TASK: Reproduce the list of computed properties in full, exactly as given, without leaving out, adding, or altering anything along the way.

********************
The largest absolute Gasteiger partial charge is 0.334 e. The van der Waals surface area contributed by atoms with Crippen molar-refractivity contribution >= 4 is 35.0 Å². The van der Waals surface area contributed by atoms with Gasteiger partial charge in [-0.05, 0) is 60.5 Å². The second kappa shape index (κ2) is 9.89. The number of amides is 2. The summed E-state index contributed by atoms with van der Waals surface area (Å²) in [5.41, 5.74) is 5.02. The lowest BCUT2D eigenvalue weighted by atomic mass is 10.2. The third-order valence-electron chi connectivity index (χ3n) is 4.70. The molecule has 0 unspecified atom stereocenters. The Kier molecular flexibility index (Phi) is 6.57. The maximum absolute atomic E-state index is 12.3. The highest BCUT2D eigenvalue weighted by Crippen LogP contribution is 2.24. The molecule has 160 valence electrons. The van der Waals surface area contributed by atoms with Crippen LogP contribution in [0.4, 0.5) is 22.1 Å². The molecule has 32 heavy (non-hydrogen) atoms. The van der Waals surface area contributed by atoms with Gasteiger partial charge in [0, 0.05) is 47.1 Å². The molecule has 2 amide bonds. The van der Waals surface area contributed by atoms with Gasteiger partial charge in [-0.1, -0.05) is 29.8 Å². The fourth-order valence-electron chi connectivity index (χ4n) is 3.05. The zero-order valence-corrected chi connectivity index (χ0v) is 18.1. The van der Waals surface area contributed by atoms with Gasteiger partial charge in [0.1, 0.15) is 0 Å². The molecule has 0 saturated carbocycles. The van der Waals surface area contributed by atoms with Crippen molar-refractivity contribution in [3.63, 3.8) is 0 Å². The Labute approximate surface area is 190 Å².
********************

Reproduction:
The largest absolute Gasteiger partial charge is 0.334 e. The van der Waals surface area contributed by atoms with Crippen molar-refractivity contribution >= 4 is 35.0 Å². The van der Waals surface area contributed by atoms with Gasteiger partial charge in [-0.05, 0) is 60.5 Å². The second kappa shape index (κ2) is 9.89. The number of amides is 2. The summed E-state index contributed by atoms with van der Waals surface area (Å²) in [5.41, 5.74) is 5.02. The lowest BCUT2D eigenvalue weighted by atomic mass is 10.2. The third-order valence-electron chi connectivity index (χ3n) is 4.70. The molecule has 0 unspecified atom stereocenters. The Kier molecular flexibility index (Phi) is 6.57. The maximum absolute atomic E-state index is 12.3. The highest BCUT2D eigenvalue weighted by Crippen LogP contribution is 2.24. The molecule has 160 valence electrons. The van der Waals surface area contributed by atoms with Crippen LogP contribution in [0.4, 0.5) is 22.1 Å². The molecule has 32 heavy (non-hydrogen) atoms. The van der Waals surface area contributed by atoms with Gasteiger partial charge in [0, 0.05) is 47.1 Å². The molecule has 2 amide bonds. The van der Waals surface area contributed by atoms with Gasteiger partial charge in [-0.1, -0.05) is 29.8 Å². The fourth-order valence-electron chi connectivity index (χ4n) is 3.05. The zero-order valence-corrected chi connectivity index (χ0v) is 18.1. The van der Waals surface area contributed by atoms with Gasteiger partial charge in [0.1, 0.15) is 0 Å². The molecule has 0 saturated carbocycles. The van der Waals surface area contributed by atoms with Crippen molar-refractivity contribution in [3.63, 3.8) is 0 Å². The Labute approximate surface area is 190 Å².